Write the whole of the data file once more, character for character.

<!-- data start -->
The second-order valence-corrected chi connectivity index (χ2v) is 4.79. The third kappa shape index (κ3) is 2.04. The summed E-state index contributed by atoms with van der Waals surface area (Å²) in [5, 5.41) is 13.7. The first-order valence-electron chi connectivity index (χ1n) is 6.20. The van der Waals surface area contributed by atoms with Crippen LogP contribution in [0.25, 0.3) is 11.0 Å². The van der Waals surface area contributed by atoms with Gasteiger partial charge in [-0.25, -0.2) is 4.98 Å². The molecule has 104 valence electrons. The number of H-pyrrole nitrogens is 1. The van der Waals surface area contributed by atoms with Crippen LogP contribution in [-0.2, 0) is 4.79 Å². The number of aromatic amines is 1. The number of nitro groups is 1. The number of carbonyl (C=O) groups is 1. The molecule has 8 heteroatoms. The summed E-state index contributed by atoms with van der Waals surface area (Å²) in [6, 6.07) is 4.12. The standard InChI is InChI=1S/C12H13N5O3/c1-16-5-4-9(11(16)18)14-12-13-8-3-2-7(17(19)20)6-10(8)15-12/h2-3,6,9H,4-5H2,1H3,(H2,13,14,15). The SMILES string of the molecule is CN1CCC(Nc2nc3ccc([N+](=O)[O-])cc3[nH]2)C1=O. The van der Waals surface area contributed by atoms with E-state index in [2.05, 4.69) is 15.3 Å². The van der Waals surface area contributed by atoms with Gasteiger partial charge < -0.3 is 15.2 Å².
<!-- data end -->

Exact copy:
The second-order valence-corrected chi connectivity index (χ2v) is 4.79. The third kappa shape index (κ3) is 2.04. The summed E-state index contributed by atoms with van der Waals surface area (Å²) in [5, 5.41) is 13.7. The first-order valence-electron chi connectivity index (χ1n) is 6.20. The van der Waals surface area contributed by atoms with Crippen LogP contribution in [0.25, 0.3) is 11.0 Å². The van der Waals surface area contributed by atoms with Gasteiger partial charge in [-0.25, -0.2) is 4.98 Å². The molecule has 104 valence electrons. The number of H-pyrrole nitrogens is 1. The van der Waals surface area contributed by atoms with Crippen LogP contribution in [-0.2, 0) is 4.79 Å². The number of aromatic amines is 1. The number of nitro groups is 1. The number of carbonyl (C=O) groups is 1. The molecule has 8 heteroatoms. The summed E-state index contributed by atoms with van der Waals surface area (Å²) in [6, 6.07) is 4.12. The standard InChI is InChI=1S/C12H13N5O3/c1-16-5-4-9(11(16)18)14-12-13-8-3-2-7(17(19)20)6-10(8)15-12/h2-3,6,9H,4-5H2,1H3,(H2,13,14,15). The SMILES string of the molecule is CN1CCC(Nc2nc3ccc([N+](=O)[O-])cc3[nH]2)C1=O. The van der Waals surface area contributed by atoms with E-state index in [2.05, 4.69) is 15.3 Å². The van der Waals surface area contributed by atoms with Gasteiger partial charge < -0.3 is 15.2 Å².